In this paper, I present an overview of personal and intimate technologies within a pedagogical context. I describe two courses that I have developed for Computation Arts at Concordia University: “Tangible Media and Physical Computing” and “Second Skin and Soft Wear.” Each course deals with different aspects of physical computing and tangible media in a Fine Arts context. In both courses, I introduce concepts of soft computation and intimate reactive artifacts as artworks. I emphasize the concept of memory (...)
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  21.  4
    Joan Truckenbrod (1993). Women and the Social Construction of the Computing Culture: Evolving New Forms of Computing. [REVIEW] AI and Society 7 (4):345-357.
    Women have been excluded from the mainstream development of computer hardware and software. Consequently there is an imbalance in the masculine and feminine characteristics, functioning and applications of computing. A masculine approach is encoded into the technical personality of computing, and in the skills and knowledge necessary to utilise computers. The feminine perspective broadens the scope and objectives of computing. This paper examines the current computing culture, and proposes new models for computing that embrace the (...)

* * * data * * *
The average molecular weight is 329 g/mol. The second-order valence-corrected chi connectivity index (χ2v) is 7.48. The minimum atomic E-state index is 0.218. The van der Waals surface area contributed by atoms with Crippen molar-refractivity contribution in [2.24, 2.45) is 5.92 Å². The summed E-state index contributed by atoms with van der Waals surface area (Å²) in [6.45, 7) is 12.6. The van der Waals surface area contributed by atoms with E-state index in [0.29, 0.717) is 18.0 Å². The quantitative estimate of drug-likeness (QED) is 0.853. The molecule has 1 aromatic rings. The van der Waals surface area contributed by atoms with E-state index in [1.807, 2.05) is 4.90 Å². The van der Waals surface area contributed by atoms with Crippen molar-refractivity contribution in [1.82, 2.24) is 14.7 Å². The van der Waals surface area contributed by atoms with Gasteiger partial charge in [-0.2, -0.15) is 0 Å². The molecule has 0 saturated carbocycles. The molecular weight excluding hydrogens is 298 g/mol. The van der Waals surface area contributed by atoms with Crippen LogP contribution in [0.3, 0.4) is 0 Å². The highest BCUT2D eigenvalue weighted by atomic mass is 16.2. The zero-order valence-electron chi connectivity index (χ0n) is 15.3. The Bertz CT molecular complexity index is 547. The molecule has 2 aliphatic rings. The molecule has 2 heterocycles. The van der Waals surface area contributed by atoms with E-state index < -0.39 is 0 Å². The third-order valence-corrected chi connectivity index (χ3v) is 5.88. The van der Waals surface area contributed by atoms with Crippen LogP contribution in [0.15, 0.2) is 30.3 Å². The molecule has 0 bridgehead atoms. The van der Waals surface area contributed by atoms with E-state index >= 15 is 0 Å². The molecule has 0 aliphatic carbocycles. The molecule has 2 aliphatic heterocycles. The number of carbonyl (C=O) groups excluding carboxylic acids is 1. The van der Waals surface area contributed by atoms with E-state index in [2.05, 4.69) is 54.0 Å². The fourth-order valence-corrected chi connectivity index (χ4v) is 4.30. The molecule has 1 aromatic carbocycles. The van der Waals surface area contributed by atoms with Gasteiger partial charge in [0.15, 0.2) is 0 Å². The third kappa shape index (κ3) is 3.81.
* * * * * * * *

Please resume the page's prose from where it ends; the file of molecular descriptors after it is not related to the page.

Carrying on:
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  22.  4
    Lauri Forsman (1998). Proactive Management of Distributed Organisational Computing: Prevention Always Pays, Doesn't It? [REVIEW] AI and Society 12 (4):328-345.
    Organisations have eagerly adopted the new opportunities provided by distributed computing technology. These opportunities have also created new dependency on the technology and threats of technical problems. Information technology (IT) management has to choose its position towards these new technical risks. Should the problems be prevented proactively in advance or settled reactively afterwards?This paper draws conclusions from an action research case study aimed at proactive versus reactive end-user support. Between 1994 and 1997 one of the business units in Nokia (...)
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  23.  5
    Chris Boyne (1994). Notes Towards a Definition of Human-Centred Computing. AI and Society 8 (1):60-70.